Tomahawk cruise missile

Above: A Tomahawk cruise missile conducts a controlled flight test over the Naval Air Systems Command western test range complex near China Lake in Southern California, 2002. Credit: Unattributed, US Navy.

Automated War

A Tomahawk cruise-missile reaches a speed of 800 km/h and is largely autonomous once airborne making its own computer-controlled in-flight adjustments and decisions. Equally, anti-missile-defense-systems are automated--and actually beyond the realm of human intervention. If any such anti-missile system is to function effectively there can be no time available for human chain-of-command decisions: the response will be instant and in fact computer controlled. In this way warfare has become a scene of machine against machine--with human agency removed from "battlefield" decisions. This begs a scenario comparable to the program-trader's stock-market crash of 1987 ("Black Monday"). Once the "sell signal" was received many systems began to simultaneously sell-off stocks--setting off a chain-reaction of globalized panic selling. The general picture of the transformed battlefield can be defined as "the invasion of the instant [that] succeeds the invasion of the territory (SP: 154)."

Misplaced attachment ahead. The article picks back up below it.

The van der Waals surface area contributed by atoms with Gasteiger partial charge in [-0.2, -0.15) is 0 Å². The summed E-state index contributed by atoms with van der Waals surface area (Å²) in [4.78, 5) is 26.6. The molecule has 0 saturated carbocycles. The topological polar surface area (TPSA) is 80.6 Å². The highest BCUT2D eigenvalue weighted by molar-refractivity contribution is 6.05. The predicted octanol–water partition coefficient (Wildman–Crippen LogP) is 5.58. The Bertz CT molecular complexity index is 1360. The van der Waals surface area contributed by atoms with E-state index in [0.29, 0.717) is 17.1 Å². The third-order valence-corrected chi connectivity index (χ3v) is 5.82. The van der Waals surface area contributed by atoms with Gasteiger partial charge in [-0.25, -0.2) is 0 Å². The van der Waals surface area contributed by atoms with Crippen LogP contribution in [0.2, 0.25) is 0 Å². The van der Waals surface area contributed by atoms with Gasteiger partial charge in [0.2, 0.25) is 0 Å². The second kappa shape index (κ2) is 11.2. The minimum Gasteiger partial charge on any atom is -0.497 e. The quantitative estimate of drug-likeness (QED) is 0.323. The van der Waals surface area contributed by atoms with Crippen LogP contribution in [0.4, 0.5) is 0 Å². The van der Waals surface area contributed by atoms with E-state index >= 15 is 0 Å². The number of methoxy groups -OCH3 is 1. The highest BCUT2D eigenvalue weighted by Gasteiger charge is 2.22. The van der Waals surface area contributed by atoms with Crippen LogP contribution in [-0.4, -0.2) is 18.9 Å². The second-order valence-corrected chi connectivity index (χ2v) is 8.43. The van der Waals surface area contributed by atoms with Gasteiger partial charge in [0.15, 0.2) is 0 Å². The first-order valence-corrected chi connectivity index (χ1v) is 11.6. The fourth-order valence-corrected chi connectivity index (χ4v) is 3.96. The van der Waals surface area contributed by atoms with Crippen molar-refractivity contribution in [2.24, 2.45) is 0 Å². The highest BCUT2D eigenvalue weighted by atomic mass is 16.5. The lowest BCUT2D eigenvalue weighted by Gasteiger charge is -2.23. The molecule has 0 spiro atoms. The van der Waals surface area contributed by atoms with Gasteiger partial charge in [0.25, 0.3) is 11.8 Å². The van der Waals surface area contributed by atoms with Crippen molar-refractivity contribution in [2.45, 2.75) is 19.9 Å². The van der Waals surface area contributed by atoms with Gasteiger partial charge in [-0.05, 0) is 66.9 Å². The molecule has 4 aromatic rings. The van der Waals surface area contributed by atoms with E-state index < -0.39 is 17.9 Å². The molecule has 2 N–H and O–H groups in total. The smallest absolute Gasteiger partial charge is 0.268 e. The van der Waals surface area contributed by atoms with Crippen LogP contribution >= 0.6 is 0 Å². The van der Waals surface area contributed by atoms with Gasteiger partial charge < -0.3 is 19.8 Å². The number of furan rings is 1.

The in the era of the invasion-of-the-instant, the crucial factor (in military terms) is loss of reaction time or time-for-response: where once fore-knowledge of an invasion or attack was measurable in days, or hours at least, this time-window has been now reduced to minutes or, unfortunately, seconds (SP: 154-55). This situation of automated response to attack--particularly nuclear attack--dehumanizes and demeans Earth's inhabitants: they are protected from nuclear annihilation only by a series of automated systems. Human will or agency has long ago been removed from scene of the final encounter (SP: 156). We have entered an era of the "automation of deterrence (SP: 164)." In the exponential decrease in weapon-missile airborne-time and overall response-to-attack time it is human agency that is truncated: the few moments that would be available do not allow for critical thinking, reflective considerations, or any human thought processes whatsoever. Virilio concurs with Andrew Stratton in his belief that in the technological era--rife as it is with automation of processes--human agency is generally transferred "from the action stage to the conception stage (SP: 156--quoting Stratton)."